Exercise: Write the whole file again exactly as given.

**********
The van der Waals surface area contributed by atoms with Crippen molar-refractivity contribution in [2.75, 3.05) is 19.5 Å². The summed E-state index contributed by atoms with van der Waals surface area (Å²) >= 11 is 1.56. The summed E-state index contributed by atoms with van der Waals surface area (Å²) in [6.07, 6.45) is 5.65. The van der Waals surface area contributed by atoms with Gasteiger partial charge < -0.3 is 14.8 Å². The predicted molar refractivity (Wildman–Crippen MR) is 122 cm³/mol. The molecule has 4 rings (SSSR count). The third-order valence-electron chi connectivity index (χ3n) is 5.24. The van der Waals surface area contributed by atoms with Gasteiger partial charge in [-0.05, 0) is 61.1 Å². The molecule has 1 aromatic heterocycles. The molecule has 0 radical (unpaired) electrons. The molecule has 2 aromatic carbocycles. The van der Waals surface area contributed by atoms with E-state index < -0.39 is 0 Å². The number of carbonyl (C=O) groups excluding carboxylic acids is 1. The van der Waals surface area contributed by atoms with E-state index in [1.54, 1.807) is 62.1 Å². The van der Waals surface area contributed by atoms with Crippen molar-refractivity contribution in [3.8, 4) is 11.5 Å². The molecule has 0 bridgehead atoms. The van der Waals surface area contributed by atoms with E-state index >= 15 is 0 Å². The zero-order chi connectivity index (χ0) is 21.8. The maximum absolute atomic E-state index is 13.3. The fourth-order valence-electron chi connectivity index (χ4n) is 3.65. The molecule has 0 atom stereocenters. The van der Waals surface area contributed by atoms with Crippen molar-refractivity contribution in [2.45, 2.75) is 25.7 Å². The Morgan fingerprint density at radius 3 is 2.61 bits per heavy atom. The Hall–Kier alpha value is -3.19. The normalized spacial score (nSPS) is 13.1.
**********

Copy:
The van der Waals surface area contributed by atoms with Crippen molar-refractivity contribution in [2.75, 3.05) is 19.5 Å². The summed E-state index contributed by atoms with van der Waals surface area (Å²) >= 11 is 1.56. The summed E-state index contributed by atoms with van der Waals surface area (Å²) in [6.07, 6.45) is 5.65. The van der Waals surface area contributed by atoms with Gasteiger partial charge < -0.3 is 14.8 Å². The predicted molar refractivity (Wildman–Crippen MR) is 122 cm³/mol. The molecule has 4 rings (SSSR count). The third-order valence-electron chi connectivity index (χ3n) is 5.24. The van der Waals surface area contributed by atoms with Gasteiger partial charge in [-0.05, 0) is 61.1 Å². The molecule has 1 aromatic heterocycles. The molecule has 0 radical (unpaired) electrons. The molecule has 2 aromatic carbocycles. The van der Waals surface area contributed by atoms with E-state index < -0.39 is 0 Å². The number of carbonyl (C=O) groups excluding carboxylic acids is 1. The van der Waals surface area contributed by atoms with E-state index in [1.54, 1.807) is 62.1 Å². The van der Waals surface area contributed by atoms with Crippen molar-refractivity contribution in [3.8, 4) is 11.5 Å². The molecule has 0 bridgehead atoms. The van der Waals surface area contributed by atoms with E-state index >= 15 is 0 Å². The zero-order chi connectivity index (χ0) is 21.8. The maximum absolute atomic E-state index is 13.3. The fourth-order valence-electron chi connectivity index (χ4n) is 3.65. The molecule has 0 atom stereocenters. The van der Waals surface area contributed by atoms with Crippen molar-refractivity contribution in [2.45, 2.75) is 25.7 Å². The Morgan fingerprint density at radius 3 is 2.61 bits per heavy atom. The Hall–Kier alpha value is -3.19. The normalized spacial score (nSPS) is 13.1.